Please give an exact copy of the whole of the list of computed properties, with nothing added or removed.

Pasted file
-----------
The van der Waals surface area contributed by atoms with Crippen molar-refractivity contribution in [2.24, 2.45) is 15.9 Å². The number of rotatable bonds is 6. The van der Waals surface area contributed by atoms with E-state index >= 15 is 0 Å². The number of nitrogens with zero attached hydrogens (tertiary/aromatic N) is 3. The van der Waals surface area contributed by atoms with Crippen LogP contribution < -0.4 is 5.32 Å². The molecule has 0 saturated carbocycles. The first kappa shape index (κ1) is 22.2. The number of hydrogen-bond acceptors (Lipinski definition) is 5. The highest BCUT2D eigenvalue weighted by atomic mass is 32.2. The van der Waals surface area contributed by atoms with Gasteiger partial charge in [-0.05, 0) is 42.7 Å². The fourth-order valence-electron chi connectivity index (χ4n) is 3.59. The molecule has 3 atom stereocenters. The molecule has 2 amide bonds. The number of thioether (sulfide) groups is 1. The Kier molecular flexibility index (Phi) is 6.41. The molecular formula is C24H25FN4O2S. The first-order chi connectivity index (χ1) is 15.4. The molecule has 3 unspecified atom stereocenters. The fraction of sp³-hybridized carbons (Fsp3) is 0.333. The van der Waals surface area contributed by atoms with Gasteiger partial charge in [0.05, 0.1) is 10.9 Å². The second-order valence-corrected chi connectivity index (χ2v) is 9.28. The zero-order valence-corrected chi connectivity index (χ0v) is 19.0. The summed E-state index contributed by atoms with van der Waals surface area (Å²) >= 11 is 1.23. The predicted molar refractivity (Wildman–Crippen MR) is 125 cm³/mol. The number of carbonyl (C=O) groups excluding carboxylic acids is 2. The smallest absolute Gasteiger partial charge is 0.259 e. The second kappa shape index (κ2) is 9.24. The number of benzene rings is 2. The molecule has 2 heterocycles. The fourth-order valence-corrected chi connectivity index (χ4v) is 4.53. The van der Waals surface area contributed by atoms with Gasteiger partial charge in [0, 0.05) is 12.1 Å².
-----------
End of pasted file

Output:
The van der Waals surface area contributed by atoms with Crippen molar-refractivity contribution in [2.24, 2.45) is 15.9 Å². The number of rotatable bonds is 6. The van der Waals surface area contributed by atoms with E-state index >= 15 is 0 Å². The number of nitrogens with zero attached hydrogens (tertiary/aromatic N) is 3. The van der Waals surface area contributed by atoms with Crippen LogP contribution < -0.4 is 5.32 Å². The molecule has 0 saturated carbocycles. The first kappa shape index (κ1) is 22.2. The number of hydrogen-bond acceptors (Lipinski definition) is 5. The highest BCUT2D eigenvalue weighted by atomic mass is 32.2. The van der Waals surface area contributed by atoms with Gasteiger partial charge in [-0.05, 0) is 42.7 Å². The fourth-order valence-electron chi connectivity index (χ4n) is 3.59. The molecule has 3 atom stereocenters. The molecule has 2 amide bonds. The number of thioether (sulfide) groups is 1. The Kier molecular flexibility index (Phi) is 6.41. The molecular formula is C24H25FN4O2S. The first-order chi connectivity index (χ1) is 15.4. The molecule has 3 unspecified atom stereocenters. The fraction of sp³-hybridized carbons (Fsp3) is 0.333. The van der Waals surface area contributed by atoms with Gasteiger partial charge in [0.05, 0.1) is 10.9 Å². The second-order valence-corrected chi connectivity index (χ2v) is 9.28. The zero-order valence-corrected chi connectivity index (χ0v) is 19.0. The summed E-state index contributed by atoms with van der Waals surface area (Å²) >= 11 is 1.23. The predicted molar refractivity (Wildman–Crippen MR) is 125 cm³/mol. The number of carbonyl (C=O) groups excluding carboxylic acids is 2. The smallest absolute Gasteiger partial charge is 0.259 e. The second kappa shape index (κ2) is 9.24. The number of benzene rings is 2. The molecule has 2 heterocycles. The fourth-order valence-corrected chi connectivity index (χ4v) is 4.53. The van der Waals surface area contributed by atoms with Gasteiger partial charge in [0, 0.05) is 12.1 Å².